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Tapply is useful because it splits up a vector into,

into little pieces and it applies a, a summary statistic or

function to those little pieces, and then after it applies

a function it kind of brings the pieces back together again.

So so split is not a loop function but it's a very handy

function that can be used in conjunction, with functions like lapply or sapply.

And so I just want to mention it here.

So split takes a vector.

So it's kind of like tapply, but it, but

it's like tapply but without applying the summary statistics.

So what it does, is it takes a vector, or

an object x and it takes a factor variable, f.

Which again identifies levels of a group.

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And then it splits the object x into the

number of groups that are identified in, in factor f.

So for example, if f has three levels identifying three

groups, then the split function will split x, into three groups.

And so, and then once you've got those groups split apart, you can apply,

you can use lapply, or sapply to apply a function to those individual groups.

1:06

So here is, is a simpler example, similar to what I had before.

With tapply example, I've simulated a normal 10 normal random variables

with mean zero, 10 uniforms, and 10 normal's with mean one.

And has created my factor variable here.

And now I'm just going to split the vector into three parts.

Because because the factor variable has three levels.

So now you can see when I split the x vector.

The first, I got a list back and the first element is 10 normals, the second element

is 10 uniforms and the third element, which

gets a little cutoff here is 10 normals again.

So that's what the split function does.

And now I've got a, so a split always returns a list back.

And so if you want to do something with this list, you can use lapply or sapply.

So, here for example, it is common to use

the lapply function in conjunction with the split function, so

the idea that you split something that lapply function over it.

Now, this case, this use of lapply and split is not necessary, because

you can use the tapply function which will do the same exact thing.

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It's not anymore efficient or any worse to do it this

way but the tapply function is a little bit more compact.

But the nice thing about the split, using the split function is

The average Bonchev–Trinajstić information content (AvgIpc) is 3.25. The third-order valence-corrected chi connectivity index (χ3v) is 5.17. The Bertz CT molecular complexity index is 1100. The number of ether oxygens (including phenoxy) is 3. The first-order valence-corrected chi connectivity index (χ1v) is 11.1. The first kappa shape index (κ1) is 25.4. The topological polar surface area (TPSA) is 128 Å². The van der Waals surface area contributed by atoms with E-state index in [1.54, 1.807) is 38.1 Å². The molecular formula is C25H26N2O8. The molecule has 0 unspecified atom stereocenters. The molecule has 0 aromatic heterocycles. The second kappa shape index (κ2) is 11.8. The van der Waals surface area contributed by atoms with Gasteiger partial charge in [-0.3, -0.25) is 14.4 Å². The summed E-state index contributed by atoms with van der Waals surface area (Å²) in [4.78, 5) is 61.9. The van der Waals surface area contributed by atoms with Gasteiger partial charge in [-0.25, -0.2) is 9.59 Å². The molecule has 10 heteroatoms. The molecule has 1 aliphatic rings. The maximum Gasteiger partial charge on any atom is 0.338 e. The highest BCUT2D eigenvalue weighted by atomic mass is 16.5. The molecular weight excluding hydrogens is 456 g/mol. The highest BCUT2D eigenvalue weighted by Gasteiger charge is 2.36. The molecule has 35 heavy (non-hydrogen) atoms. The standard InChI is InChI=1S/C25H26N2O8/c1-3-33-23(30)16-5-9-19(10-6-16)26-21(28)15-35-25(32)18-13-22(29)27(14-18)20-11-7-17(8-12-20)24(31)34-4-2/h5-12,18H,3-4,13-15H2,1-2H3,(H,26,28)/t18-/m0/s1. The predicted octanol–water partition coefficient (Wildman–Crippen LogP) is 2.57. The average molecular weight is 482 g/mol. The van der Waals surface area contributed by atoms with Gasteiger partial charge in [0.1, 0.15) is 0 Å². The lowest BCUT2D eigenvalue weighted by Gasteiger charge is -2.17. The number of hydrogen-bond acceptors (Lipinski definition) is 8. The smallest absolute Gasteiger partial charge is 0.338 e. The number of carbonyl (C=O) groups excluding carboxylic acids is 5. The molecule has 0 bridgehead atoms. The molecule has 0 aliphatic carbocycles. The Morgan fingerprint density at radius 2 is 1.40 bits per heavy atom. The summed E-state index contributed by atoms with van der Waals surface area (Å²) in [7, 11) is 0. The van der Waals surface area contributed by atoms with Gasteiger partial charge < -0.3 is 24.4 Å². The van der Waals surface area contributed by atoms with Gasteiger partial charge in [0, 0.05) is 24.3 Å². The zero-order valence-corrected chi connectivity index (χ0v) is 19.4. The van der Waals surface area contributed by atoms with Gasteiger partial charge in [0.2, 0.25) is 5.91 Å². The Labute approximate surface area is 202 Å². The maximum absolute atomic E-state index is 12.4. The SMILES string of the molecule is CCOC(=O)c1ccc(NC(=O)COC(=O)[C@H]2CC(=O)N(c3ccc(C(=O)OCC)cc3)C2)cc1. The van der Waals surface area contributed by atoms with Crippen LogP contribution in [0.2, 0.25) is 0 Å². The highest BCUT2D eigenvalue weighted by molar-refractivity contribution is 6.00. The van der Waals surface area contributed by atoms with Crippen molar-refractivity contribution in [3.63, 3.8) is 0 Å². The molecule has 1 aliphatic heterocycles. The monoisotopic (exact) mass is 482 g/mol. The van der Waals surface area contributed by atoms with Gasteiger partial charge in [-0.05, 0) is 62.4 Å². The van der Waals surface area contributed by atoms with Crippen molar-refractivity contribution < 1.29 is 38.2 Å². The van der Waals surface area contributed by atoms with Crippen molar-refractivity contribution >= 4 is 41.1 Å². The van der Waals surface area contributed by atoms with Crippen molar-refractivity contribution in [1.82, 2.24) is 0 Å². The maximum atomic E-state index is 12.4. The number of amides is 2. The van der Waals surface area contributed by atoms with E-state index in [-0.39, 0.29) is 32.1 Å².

that it can be used to split much more complicated types of objects.

So for example, here I've got a data frame for.

I'm loading the data sets package and I'm, and I'm

looking at the airquality data frame, from the data sets package.

So, you can see that this is the first six rows of the data, of this...

Data frame I think there's about a hundred some rows total in this data frame.

And you see there are measurements on

ozone, solar radiation, wind, and temperature, and

then the month and the day within that month.

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And so, one thing I might want to do is, is calculate for

example the mean of ozone, solar radiation,

wind and temperature in, within each month.

So, so for in each month, there's you know, 30 some observations.

And I want to calculate the mean within each month.

All right, so how do I do this?

Well, what I'd like to do is I'd like to split the data frame into monthly pieces.

And then once I've split data frame into separate months, I can just calculate the

means, the column means using either apply or call means, on those other variables.

[SOUND].

So that's what I've done here.

What I've done is I split the airquality data frame and this,

and the factor I'm going to use to split is the month variable.

So the month variable technically speaking, in the data frame is not

a factor variable but it can be converted into a factor variable,

because it only takes the values 5, 6, 7, 8 and 9.

Basically because the measurements are only taken in

the, kind of, warmer months of the year.

So here I've split the airquality variable according

to the month variable, and then I'm going to apply.

An anonymous function and the anonymous function here, what it does is

it takes the column means of just the ozone, solar radiation and wind.

So I'm not going to take the mean of temperature here.

So I'm just going to take the column means of the,

those three variables for each month each column monthly data frames.

So here you can see the results.

You can't see them all but you can see most of them into

lapply is returning a list back, where each element of the list is

a vector of length three which is, which is the mean for ozone,

the mean for solar radiation and the mean for wind, within that month.

As you can see that

for, for most of the months the ozone value is

NA and that's because when I take the mean of that

column there are, and there are missing values in that column